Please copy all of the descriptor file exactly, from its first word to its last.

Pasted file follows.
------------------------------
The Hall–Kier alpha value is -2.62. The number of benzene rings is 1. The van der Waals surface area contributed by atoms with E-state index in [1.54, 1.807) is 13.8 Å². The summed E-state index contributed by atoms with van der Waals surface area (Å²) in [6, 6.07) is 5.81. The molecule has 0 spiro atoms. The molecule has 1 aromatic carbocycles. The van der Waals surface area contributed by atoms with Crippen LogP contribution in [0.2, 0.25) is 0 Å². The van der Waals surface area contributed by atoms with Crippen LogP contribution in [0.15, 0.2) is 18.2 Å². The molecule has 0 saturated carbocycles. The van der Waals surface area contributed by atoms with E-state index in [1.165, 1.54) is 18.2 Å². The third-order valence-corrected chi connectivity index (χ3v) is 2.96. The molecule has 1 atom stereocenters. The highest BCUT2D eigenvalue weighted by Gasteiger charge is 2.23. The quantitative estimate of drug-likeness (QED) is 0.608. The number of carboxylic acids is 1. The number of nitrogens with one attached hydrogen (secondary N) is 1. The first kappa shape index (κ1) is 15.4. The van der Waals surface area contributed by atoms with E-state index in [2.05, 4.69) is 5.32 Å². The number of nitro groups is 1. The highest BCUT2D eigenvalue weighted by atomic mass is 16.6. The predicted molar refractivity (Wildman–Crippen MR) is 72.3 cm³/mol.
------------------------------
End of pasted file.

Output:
The Hall–Kier alpha value is -2.62. The number of benzene rings is 1. The van der Waals surface area contributed by atoms with E-state index in [1.54, 1.807) is 13.8 Å². The summed E-state index contributed by atoms with van der Waals surface area (Å²) in [6, 6.07) is 5.81. The molecule has 0 spiro atoms. The molecule has 1 aromatic carbocycles. The van der Waals surface area contributed by atoms with Crippen LogP contribution in [0.2, 0.25) is 0 Å². The van der Waals surface area contributed by atoms with Crippen LogP contribution in [0.15, 0.2) is 18.2 Å². The molecule has 0 saturated carbocycles. The van der Waals surface area contributed by atoms with E-state index in [1.165, 1.54) is 18.2 Å². The third-order valence-corrected chi connectivity index (χ3v) is 2.96. The molecule has 1 atom stereocenters. The highest BCUT2D eigenvalue weighted by Gasteiger charge is 2.23. The quantitative estimate of drug-likeness (QED) is 0.608. The number of carboxylic acids is 1. The number of nitrogens with one attached hydrogen (secondary N) is 1. The first kappa shape index (κ1) is 15.4. The van der Waals surface area contributed by atoms with E-state index in [2.05, 4.69) is 5.32 Å². The number of nitro groups is 1. The highest BCUT2D eigenvalue weighted by atomic mass is 16.6. The predicted molar refractivity (Wildman–Crippen MR) is 72.3 cm³/mol.